Why talk about science to non-scientists? Why not just let scientists stay cloistered in their labs with other scientists, looking through microscopes and talking about scientific stuff? They don’t need any help from non-scientists. Or do they?
At Science Online 2013, I was fortunate to kick February off with an amazing group of individuals who will happily give you a million reasons that we should all be talking about science. This group of students, researchers, writers, artists, librarians and communicators are collectively working to discover better ways to engage the public in the wonder of science without simply lecturing us. They want to excite and challenge us, without overestimating our knowledge or underestimating our intelligence.
After all, a little knowledge about science can go a long way in helping us make well-informed decisions about everything from personal health to the environment. And we all need to dream of stars.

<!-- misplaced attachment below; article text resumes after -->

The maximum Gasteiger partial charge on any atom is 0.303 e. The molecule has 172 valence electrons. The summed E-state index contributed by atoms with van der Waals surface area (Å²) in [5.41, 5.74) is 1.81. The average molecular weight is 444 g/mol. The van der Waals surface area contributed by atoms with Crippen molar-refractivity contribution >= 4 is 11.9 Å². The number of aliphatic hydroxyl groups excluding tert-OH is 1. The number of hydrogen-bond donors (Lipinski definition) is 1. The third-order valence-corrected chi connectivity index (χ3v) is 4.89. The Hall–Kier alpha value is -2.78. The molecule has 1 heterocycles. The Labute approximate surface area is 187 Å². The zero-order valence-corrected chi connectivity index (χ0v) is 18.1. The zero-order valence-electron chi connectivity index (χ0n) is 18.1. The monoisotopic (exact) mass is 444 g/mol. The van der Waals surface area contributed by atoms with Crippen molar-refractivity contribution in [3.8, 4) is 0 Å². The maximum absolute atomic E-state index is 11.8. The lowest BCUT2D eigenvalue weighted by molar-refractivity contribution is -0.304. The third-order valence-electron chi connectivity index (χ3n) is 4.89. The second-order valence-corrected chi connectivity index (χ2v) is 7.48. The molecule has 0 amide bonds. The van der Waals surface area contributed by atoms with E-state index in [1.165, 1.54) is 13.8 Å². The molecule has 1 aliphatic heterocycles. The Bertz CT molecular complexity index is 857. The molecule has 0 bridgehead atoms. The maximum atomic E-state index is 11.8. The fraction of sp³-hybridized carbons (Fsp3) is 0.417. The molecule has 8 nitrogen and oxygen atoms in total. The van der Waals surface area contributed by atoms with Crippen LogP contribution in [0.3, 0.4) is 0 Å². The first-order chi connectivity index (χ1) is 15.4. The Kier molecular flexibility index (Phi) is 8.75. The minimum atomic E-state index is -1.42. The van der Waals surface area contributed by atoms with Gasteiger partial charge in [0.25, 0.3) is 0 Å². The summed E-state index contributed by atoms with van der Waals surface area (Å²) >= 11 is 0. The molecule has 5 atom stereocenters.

One group of scientists in particular caught my attention, and they were looking for help with real research projects that may someday be published in scientific journals and make a difference in the world.
This type of research is known as Citizen Science, and to be involved, you don’t need a degree or any scientific background at all. It’s not expensive. You might just need a plastic bag or a pair of binoculars. Depending on your interest, you can do anything from taking a video of someone playing with your dog, collecting ants, recording severe weather in your own back yard, to swabbing for microbes in your home, school or sports stadium. You can even keep track of when your neighborhood outdoor hockey rink freezes and thaws or look for Camel Crickets in your basement.
Scistarter.com is a great starting point to help you find a project that fits your interests.
Who knows? You might discover a new ant species, learn something new, or even participate in a study that helps make the world a better place.